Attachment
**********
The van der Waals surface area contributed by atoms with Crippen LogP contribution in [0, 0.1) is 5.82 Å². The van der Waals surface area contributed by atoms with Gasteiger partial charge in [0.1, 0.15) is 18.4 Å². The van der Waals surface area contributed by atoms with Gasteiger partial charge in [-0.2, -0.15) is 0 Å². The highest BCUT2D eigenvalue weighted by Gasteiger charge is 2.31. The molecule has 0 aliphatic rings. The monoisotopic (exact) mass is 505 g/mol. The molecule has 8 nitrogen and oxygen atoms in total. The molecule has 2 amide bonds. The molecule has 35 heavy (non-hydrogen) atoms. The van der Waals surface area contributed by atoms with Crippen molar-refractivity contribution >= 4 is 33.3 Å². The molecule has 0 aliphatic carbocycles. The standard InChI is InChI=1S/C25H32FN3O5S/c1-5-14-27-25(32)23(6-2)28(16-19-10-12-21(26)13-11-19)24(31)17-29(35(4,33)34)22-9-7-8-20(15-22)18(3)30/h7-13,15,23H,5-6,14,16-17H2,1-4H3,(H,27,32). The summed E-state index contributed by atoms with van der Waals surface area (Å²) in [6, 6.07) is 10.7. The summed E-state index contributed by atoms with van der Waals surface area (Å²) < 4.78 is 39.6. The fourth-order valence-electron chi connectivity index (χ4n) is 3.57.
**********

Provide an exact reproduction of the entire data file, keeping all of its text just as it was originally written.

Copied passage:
The van der Waals surface area contributed by atoms with Crippen LogP contribution in [0, 0.1) is 5.82 Å². The van der Waals surface area contributed by atoms with Gasteiger partial charge in [0.1, 0.15) is 18.4 Å². The van der Waals surface area contributed by atoms with Gasteiger partial charge in [-0.2, -0.15) is 0 Å². The highest BCUT2D eigenvalue weighted by Gasteiger charge is 2.31. The molecule has 0 aliphatic rings. The monoisotopic (exact) mass is 505 g/mol. The molecule has 8 nitrogen and oxygen atoms in total. The molecule has 2 amide bonds. The molecule has 35 heavy (non-hydrogen) atoms. The van der Waals surface area contributed by atoms with Crippen molar-refractivity contribution >= 4 is 33.3 Å². The molecule has 0 aliphatic carbocycles. The standard InChI is InChI=1S/C25H32FN3O5S/c1-5-14-27-25(32)23(6-2)28(16-19-10-12-21(26)13-11-19)24(31)17-29(35(4,33)34)22-9-7-8-20(15-22)18(3)30/h7-13,15,23H,5-6,14,16-17H2,1-4H3,(H,27,32). The summed E-state index contributed by atoms with van der Waals surface area (Å²) in [6, 6.07) is 10.7. The summed E-state index contributed by atoms with van der Waals surface area (Å²) < 4.78 is 39.6. The fourth-order valence-electron chi connectivity index (χ4n) is 3.57.